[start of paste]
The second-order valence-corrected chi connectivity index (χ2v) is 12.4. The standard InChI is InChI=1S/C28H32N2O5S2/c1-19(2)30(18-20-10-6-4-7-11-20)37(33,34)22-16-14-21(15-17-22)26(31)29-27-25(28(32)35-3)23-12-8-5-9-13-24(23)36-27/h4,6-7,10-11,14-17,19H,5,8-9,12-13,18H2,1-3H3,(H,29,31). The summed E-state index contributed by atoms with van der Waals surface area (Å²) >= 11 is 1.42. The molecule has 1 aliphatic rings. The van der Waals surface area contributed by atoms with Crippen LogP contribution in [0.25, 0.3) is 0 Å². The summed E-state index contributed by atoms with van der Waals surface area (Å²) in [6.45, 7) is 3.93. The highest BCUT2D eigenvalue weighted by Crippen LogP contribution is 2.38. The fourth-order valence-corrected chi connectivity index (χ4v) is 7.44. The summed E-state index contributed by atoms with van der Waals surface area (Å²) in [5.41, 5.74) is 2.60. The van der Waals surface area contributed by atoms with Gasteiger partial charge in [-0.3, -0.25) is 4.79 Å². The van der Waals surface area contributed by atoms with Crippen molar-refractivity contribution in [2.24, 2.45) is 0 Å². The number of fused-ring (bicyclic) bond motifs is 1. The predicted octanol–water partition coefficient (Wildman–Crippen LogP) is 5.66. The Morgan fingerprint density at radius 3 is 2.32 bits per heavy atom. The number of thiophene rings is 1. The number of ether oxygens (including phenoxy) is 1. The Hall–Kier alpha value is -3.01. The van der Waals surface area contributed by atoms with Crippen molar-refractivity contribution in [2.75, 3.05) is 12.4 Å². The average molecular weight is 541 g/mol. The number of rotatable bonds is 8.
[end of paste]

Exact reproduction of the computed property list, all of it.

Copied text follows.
The second-order valence-corrected chi connectivity index (χ2v) is 12.4. The standard InChI is InChI=1S/C28H32N2O5S2/c1-19(2)30(18-20-10-6-4-7-11-20)37(33,34)22-16-14-21(15-17-22)26(31)29-27-25(28(32)35-3)23-12-8-5-9-13-24(23)36-27/h4,6-7,10-11,14-17,19H,5,8-9,12-13,18H2,1-3H3,(H,29,31). The summed E-state index contributed by atoms with van der Waals surface area (Å²) >= 11 is 1.42. The molecule has 1 aliphatic rings. The van der Waals surface area contributed by atoms with Crippen LogP contribution in [0.25, 0.3) is 0 Å². The summed E-state index contributed by atoms with van der Waals surface area (Å²) in [6.45, 7) is 3.93. The highest BCUT2D eigenvalue weighted by Crippen LogP contribution is 2.38. The fourth-order valence-corrected chi connectivity index (χ4v) is 7.44. The summed E-state index contributed by atoms with van der Waals surface area (Å²) in [5.41, 5.74) is 2.60. The van der Waals surface area contributed by atoms with Gasteiger partial charge in [-0.3, -0.25) is 4.79 Å². The van der Waals surface area contributed by atoms with Crippen molar-refractivity contribution in [2.24, 2.45) is 0 Å². The number of fused-ring (bicyclic) bond motifs is 1. The predicted octanol–water partition coefficient (Wildman–Crippen LogP) is 5.66. The Morgan fingerprint density at radius 3 is 2.32 bits per heavy atom. The number of thiophene rings is 1. The number of ether oxygens (including phenoxy) is 1. The Hall–Kier alpha value is -3.01. The van der Waals surface area contributed by atoms with Crippen molar-refractivity contribution in [2.75, 3.05) is 12.4 Å². The average molecular weight is 541 g/mol. The number of rotatable bonds is 8.